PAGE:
3. Your Dashboard
While your Dashboard on ACX won’t tell you how much you’ve made per sale, you can get a pretty good idea once you’ve decoded the site’s abbreviations. ACX refers to an Audible Listener as AL. Sales in the AL column mean that an Audible member with a monthly credit has bought your book, which works out to around $2.99 per sale for a Royalty Share book. ALOP refers to Audible Listener Off-Plan or an Audible member who didn’t use a monthly credit. Audiobook prices vary wildly depending upon the length of the book, but the average is around $20.08, 20 percent of which is $4.02. ALC means A La Carte, or a non-member purchase who’s paid full retail price for a book. Like sales in the ALOP column, the retail price a customer paid will depend on the book’s length and the platform he purchased on. To keep things simple, let’s say this works out to around $28.69, or $5.74 for each sale of a Royalty Share book.
Let’s do a little math. If you make 10 AL sales, 10 ALOP sales, and 10 ALC sales, you’ll earn approximately $29.99 for the first, $40.02 for the second column, and $57.40 for the third for a grand total of $127.41 or an average of $4.25 per sale. As the sales go up from there, you can tell that determining your average earnings per sale will get complicated. That’s why it’s best to wait for the monthly royalty statement before jumping to any conclusions about your earnings.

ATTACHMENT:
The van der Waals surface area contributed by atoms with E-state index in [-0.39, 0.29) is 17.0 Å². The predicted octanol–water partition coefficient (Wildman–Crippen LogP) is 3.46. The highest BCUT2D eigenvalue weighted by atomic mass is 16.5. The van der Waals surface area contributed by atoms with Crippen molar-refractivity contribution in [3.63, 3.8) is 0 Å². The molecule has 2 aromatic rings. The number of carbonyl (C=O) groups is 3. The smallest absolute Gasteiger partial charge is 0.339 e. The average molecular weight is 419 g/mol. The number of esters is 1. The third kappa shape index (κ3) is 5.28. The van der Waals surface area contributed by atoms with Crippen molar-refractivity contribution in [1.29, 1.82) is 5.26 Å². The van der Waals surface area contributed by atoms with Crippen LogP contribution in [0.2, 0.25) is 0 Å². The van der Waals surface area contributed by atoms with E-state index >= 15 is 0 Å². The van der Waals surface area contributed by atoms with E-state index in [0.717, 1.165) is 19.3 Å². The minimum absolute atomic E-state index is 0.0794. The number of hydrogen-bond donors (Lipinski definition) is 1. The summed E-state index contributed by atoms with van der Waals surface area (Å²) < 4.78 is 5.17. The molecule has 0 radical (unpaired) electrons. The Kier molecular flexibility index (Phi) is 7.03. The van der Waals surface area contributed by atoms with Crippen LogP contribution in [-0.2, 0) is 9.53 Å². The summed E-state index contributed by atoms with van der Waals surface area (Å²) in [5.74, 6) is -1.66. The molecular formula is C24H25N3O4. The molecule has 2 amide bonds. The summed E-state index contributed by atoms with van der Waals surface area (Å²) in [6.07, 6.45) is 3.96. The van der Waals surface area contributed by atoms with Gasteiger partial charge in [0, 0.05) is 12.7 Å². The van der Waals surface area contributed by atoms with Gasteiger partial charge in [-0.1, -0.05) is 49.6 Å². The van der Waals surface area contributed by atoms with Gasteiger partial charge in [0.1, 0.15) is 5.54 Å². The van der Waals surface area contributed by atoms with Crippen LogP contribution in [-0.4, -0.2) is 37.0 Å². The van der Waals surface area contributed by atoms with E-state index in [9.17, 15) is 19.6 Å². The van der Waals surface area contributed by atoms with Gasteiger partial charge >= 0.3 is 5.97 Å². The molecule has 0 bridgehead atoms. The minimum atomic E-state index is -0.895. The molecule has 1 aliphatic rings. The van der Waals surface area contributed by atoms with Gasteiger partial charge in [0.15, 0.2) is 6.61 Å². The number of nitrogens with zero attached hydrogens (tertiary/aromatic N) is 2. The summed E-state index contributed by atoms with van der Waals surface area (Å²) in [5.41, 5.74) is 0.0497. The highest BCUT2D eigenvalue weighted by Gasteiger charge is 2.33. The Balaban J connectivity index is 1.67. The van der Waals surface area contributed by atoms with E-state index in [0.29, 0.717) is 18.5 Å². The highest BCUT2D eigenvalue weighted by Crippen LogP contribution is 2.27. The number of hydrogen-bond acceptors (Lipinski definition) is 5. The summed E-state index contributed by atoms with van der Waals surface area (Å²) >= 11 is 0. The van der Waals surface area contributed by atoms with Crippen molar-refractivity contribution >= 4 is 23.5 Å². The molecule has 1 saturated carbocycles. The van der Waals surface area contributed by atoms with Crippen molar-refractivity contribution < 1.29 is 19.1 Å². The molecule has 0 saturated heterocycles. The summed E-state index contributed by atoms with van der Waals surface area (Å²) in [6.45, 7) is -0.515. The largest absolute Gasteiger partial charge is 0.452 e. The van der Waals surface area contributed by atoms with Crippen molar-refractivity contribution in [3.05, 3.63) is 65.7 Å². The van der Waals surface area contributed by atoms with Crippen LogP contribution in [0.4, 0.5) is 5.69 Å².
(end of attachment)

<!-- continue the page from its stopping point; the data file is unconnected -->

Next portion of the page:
Bounty is the final column, and we’ll discuss it further in the next point. You and your narrator will split $50 for each bounty.
4. Bounty Payments
Let’s talk more about bounties. Audible wants new members, because it can make around $14.95 per month for each subscriber. That’s $179.40 per year, so it’s willing to pay top dollar if you bring some of your fans into the mix. When a new Audible customer signs up, he gets a free book as part of a 30-day trial. When you tell your readers about the book, encourage them to visit a link that’ll prompt them for the trial. If they select your book as a free trial and stay with the membership for 61 days, you’ll earn a bounty on your royalty statement.
ACX will split the $50 bounty between you and your narrator ($25 each), which is significantly more than any other sale you can make. This is the best way for you to make significant earnings from your books. Encourage your readers who haven’t listened to audiobooks to get a 30-day trial using your book.
Learn Before You Earn
While you can earn more money through non-audio listeners through the bounty system, there are a lot of hungry audiobook listeners you can directly target through Facebook Groups, ads, and audiobook review websites. It’s probably better to go with the Walmart strategy of selling more copies at a lower price to people with less resistance. As you publish more and more books to Audible, you’ll find that audiophiles who enjoyed your first will keep on buying. It takes time to build up your base, but once you get some people on board, selling your audiobooks may become a much easier process.